“The Auditor General's Department, in determining its strategic direction for the next three years, will be seeking to continue its contribution to Jamaica's National Development Plan 2030, Goal 3 and National Outcome 6, 'Effective Governance', as defined under outcome 6-1, 6-2 and 6-3.”

She pointed out that the team at the AuGD is committed to continually improving the department in terms of enhancing the impact of the audits and reinforcing the professionalism of its staff, in that context.

Monroe Ellis commissioned an independent, external assessment of the AuGD in 2017, supported by the Inter-American Development Bank with grant funding for the initiative.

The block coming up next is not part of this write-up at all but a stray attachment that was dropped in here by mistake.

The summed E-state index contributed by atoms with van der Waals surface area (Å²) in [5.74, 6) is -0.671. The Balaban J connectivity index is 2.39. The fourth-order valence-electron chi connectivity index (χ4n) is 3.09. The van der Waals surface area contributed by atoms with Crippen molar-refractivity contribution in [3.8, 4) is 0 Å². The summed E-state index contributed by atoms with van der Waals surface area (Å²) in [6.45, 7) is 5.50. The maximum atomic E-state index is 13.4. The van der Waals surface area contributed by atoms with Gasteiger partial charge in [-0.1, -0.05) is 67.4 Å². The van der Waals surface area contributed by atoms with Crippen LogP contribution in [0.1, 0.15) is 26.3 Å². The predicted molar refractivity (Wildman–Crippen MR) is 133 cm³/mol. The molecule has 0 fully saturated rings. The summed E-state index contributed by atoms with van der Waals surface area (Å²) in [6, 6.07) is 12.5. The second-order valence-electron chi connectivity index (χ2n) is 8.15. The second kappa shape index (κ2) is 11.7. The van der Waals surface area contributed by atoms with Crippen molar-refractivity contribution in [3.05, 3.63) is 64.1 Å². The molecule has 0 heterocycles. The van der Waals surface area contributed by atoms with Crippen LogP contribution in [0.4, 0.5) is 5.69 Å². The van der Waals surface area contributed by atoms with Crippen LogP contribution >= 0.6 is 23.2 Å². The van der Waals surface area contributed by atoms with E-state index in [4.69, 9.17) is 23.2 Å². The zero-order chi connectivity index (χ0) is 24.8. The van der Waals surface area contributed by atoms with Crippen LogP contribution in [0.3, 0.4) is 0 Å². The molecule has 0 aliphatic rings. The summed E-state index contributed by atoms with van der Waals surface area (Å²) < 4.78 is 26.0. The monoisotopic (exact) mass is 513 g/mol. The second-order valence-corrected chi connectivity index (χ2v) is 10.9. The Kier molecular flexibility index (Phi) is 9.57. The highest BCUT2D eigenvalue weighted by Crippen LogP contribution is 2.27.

The assessment was undertaken by a team of international experts using the Supreme Audit Institution Performance Measurement Framework (SAI PMF).

The auditor general said she was pleased the team concluded that the AuGD had strong management and governance structures, “and that its work is of a high professional standard”.

The review did, however, identify important developmental issues that the AuGD needs to address, and for which the team made a range of recommendations.

“Accordingly, in developing our strategic business plan for the period 2018 to 2021, we have sought to build on the strengths identified by the SAI PMF review, and to put in place a series of actions to address the weaknesses identified,” she added.

Monroe Ellis pointed out that while, to date, most of the AuGD's performance audits have been single-entity based, in the next years the AuGD plans to extend its performance audits to cover “more crossing-cutting issues”.

She said the AuGD would continue to use the risk-based approach to select its areas of focus, in line with the Government National Development Plan strategies, and would analyse whether the Government is achieving the outcomes “economically, efficiently and effectively”.